Coming out of the digital closet isn't easy

OPINION

October 10, 2012|By Zach Stafford, @zachstafford | For RedEye

Before I came out, I used to peer out through a window—a chat window on my computer.

From the comfort of my digital closet, AOL Instant Messenger, MySpace and numerous other sites were where I learned what it meant to be gay in my teen years.

The people I met online, the conversations I had, the information I absorbed through hours upon hours surfing the Internet—it all helped me eventually become comfortable with myself and find my community.

Like most gay people these days, I was gay online before I was out in a physical sense. That important development in the LGBT community—and the bullying that inevitably followed—is particularly poignant with Thursday's arrival of National Coming Out Day as we fight for equality on every level.

I grew up in Tennessee, a place notorious for its conservative beliefs. Due to this social setting, I had great fear about coming out. Being openly gay was not really an option for most of us, and many—myself included—waited until they could move somewhere north of the Mason-Dixon Line before fully owning their whole selves.

Through the Internet, I got to meet kids like me in nearby towns. We'd talk about what life would be like if we came out, and how we looked forward to getting out of our hell-hole towns. My online friends supported me in ways my school friends couldn't, because I didn't feel they could understand at the time.

Of course, the Internet isn't always a gay utopia.

When I was 15, someone from school waited until late at night to post "ZACH IS A FAG" 50 times on my MySpace wall for everyone to read. I didn't find out until morning, and by then the posts had been seen by many of my classmates. I was emotionally devastated and immediately deleted my page.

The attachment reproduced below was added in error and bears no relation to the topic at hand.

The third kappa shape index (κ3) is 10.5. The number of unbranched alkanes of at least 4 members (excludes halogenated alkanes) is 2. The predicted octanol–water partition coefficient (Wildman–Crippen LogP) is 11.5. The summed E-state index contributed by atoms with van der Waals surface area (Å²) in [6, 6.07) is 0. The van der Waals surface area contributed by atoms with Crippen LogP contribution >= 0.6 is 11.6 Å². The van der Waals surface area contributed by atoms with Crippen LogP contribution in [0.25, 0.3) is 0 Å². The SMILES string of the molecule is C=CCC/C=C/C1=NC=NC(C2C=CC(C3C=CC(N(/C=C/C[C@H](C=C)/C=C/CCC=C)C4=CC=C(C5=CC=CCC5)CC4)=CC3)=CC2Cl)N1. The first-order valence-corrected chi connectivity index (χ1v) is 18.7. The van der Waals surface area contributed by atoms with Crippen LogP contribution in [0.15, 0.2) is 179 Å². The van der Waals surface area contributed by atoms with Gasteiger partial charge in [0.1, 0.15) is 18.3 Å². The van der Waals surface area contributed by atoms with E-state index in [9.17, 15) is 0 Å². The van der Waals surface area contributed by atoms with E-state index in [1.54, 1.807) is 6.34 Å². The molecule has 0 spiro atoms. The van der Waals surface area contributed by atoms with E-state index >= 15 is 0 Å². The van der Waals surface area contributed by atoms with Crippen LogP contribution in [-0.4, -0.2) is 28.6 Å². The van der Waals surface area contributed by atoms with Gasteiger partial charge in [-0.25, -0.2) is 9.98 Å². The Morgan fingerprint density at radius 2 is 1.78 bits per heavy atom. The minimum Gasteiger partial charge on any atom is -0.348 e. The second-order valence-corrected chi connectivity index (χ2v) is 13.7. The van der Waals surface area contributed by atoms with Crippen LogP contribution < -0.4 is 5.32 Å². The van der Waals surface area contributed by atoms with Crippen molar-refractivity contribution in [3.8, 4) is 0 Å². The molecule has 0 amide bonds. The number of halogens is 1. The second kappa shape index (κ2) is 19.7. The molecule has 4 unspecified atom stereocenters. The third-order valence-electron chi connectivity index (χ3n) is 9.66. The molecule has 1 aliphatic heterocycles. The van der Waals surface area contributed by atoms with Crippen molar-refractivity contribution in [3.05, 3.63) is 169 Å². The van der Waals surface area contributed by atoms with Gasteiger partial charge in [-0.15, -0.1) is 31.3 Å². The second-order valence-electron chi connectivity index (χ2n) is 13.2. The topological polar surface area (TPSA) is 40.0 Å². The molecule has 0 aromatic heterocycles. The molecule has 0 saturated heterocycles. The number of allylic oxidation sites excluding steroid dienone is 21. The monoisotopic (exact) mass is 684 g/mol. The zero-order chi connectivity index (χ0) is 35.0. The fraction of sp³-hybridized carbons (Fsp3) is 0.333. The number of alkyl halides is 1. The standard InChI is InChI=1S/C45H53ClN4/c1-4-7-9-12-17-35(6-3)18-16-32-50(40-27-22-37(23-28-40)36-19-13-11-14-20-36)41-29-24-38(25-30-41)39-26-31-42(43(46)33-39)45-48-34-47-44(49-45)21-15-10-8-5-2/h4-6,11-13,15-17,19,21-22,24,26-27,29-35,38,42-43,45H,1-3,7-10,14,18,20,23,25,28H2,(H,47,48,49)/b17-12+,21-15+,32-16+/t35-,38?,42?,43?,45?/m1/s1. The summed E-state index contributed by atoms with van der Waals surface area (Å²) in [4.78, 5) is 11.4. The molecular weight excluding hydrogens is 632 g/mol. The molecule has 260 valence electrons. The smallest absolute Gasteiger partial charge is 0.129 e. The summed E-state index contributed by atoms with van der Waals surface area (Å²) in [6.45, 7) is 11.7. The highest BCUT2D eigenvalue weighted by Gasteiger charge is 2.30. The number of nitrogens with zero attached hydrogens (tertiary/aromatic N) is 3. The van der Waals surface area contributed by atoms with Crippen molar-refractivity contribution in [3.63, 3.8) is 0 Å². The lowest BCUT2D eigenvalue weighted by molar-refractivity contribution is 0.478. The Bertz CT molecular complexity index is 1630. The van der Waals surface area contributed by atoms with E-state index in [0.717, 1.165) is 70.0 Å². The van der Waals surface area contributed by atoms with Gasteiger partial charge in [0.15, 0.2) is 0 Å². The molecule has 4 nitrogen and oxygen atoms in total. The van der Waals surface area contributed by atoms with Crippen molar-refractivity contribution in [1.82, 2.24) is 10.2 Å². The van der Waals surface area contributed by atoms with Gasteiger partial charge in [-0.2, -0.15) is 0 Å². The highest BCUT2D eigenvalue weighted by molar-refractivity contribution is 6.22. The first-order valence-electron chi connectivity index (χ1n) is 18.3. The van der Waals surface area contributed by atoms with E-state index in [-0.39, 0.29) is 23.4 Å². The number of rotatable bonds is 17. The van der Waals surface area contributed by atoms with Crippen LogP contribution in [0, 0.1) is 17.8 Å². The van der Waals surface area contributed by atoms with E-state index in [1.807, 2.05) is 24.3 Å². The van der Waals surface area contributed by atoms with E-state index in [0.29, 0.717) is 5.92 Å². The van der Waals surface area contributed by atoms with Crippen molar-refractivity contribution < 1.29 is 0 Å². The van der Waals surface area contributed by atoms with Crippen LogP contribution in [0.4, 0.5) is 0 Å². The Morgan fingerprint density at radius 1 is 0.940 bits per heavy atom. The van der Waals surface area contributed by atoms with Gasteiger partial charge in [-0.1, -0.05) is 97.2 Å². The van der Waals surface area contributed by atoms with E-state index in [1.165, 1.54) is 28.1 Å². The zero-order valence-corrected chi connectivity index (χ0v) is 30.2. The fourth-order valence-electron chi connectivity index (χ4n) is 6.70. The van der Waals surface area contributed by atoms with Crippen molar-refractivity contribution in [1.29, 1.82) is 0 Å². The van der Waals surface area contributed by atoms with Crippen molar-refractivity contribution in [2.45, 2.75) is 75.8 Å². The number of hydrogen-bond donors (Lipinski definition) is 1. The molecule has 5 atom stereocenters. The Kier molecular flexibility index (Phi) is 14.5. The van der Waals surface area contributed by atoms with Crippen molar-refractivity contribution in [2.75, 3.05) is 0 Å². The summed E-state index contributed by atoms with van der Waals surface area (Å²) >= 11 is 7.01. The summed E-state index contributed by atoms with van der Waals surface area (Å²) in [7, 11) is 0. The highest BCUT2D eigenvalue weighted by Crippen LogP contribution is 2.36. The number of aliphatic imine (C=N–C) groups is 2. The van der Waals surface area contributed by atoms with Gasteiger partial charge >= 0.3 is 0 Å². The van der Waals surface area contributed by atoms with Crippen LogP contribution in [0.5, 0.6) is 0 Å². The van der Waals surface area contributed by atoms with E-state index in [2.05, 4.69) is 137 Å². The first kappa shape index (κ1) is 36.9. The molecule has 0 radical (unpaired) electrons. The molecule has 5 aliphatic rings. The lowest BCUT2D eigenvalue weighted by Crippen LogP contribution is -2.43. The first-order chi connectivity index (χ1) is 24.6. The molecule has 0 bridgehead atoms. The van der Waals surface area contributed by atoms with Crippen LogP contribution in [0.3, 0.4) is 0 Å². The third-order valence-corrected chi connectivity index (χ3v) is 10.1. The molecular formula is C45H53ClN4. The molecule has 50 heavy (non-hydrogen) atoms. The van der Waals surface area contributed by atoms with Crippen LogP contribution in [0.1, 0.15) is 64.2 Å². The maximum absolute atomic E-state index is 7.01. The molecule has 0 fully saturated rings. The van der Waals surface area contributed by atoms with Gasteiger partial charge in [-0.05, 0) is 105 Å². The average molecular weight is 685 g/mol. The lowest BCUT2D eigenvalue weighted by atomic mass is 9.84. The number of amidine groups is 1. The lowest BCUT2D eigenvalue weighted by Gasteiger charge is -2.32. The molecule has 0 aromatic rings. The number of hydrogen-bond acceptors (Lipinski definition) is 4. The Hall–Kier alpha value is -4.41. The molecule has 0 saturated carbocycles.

My story is far from unique. Internet bullying and LGBT lives continue to intersect every day.

Perhaps most famously in 2010, the world learned the name of Tyler Clementi, a Rutgers student who committed suicide after his roommate watched him with another man via webcam and posted demeaning tweets.

Clementi, like so many others, had used the Internet to meet people he felt he could connect with, and had been posting in online forums since he was 14, according to The New Yorker. And while we'll never know exactly what Clementi was thinking in his final days, we do know his life tragically ended during his freshman year of college, a time when he should have felt more empowered than ever to be himself.

It is important to not blame technology or the Internet for these incidents. That's too easy. The Internet, at the end of the day, is a tool used by people, made by people. And people need to own up to their actions, not blame their laptops.

I am so grateful I was born on this side of technology, because I honestly could not imagine being a gay teenager in Tennessee without some shining light—even if it was a desktop light—giving me hope that the world was different outside my town.

The Internet is making it better. It allows us to explore, to learn and to grow in hopes that one day we can walk away from the glow of a computer screen and into some real light.

Zach Stafford is a RedEye special contributor.

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